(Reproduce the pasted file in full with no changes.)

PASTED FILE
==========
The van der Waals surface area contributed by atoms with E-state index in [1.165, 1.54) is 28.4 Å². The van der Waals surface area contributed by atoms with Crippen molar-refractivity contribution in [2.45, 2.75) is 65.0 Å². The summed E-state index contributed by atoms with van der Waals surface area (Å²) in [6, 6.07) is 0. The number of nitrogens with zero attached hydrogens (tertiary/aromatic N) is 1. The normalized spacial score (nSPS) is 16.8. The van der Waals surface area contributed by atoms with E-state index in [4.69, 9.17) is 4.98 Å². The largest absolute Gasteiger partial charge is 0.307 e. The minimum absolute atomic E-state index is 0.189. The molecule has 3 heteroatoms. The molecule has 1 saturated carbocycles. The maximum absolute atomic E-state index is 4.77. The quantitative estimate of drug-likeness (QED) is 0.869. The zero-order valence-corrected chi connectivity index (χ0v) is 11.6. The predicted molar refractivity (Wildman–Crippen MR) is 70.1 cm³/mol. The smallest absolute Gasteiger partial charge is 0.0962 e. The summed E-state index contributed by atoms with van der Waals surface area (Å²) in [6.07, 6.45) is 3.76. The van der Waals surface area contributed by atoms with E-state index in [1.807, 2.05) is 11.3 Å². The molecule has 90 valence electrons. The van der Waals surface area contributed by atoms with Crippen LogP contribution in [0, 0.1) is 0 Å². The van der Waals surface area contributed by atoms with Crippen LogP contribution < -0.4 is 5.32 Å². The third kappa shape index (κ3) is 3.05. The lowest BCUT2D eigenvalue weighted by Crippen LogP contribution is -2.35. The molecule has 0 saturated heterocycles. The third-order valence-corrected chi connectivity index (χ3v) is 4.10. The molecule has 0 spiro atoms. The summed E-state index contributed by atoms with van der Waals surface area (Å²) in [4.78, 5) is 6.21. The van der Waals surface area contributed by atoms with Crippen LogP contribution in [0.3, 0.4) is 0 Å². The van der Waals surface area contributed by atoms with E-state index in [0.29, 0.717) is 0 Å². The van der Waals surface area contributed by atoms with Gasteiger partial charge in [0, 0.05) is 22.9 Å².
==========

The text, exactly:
The van der Waals surface area contributed by atoms with E-state index in [1.165, 1.54) is 28.4 Å². The van der Waals surface area contributed by atoms with Crippen molar-refractivity contribution in [2.45, 2.75) is 65.0 Å². The summed E-state index contributed by atoms with van der Waals surface area (Å²) in [6, 6.07) is 0. The number of nitrogens with zero attached hydrogens (tertiary/aromatic N) is 1. The normalized spacial score (nSPS) is 16.8. The van der Waals surface area contributed by atoms with E-state index in [4.69, 9.17) is 4.98 Å². The largest absolute Gasteiger partial charge is 0.307 e. The minimum absolute atomic E-state index is 0.189. The molecule has 3 heteroatoms. The molecule has 1 saturated carbocycles. The maximum absolute atomic E-state index is 4.77. The quantitative estimate of drug-likeness (QED) is 0.869. The zero-order valence-corrected chi connectivity index (χ0v) is 11.6. The predicted molar refractivity (Wildman–Crippen MR) is 70.1 cm³/mol. The smallest absolute Gasteiger partial charge is 0.0962 e. The summed E-state index contributed by atoms with van der Waals surface area (Å²) in [6.07, 6.45) is 3.76. The van der Waals surface area contributed by atoms with E-state index in [1.807, 2.05) is 11.3 Å². The molecule has 90 valence electrons. The van der Waals surface area contributed by atoms with Crippen LogP contribution in [0, 0.1) is 0 Å². The van der Waals surface area contributed by atoms with Crippen LogP contribution < -0.4 is 5.32 Å². The third kappa shape index (κ3) is 3.05. The lowest BCUT2D eigenvalue weighted by Crippen LogP contribution is -2.35. The molecule has 0 saturated heterocycles. The third-order valence-corrected chi connectivity index (χ3v) is 4.10. The molecule has 0 spiro atoms. The summed E-state index contributed by atoms with van der Waals surface area (Å²) in [4.78, 5) is 6.21. The van der Waals surface area contributed by atoms with Crippen LogP contribution in [0.3, 0.4) is 0 Å². The van der Waals surface area contributed by atoms with E-state index in [0.29, 0.717) is 0 Å². The van der Waals surface area contributed by atoms with Gasteiger partial charge in [0, 0.05) is 22.9 Å².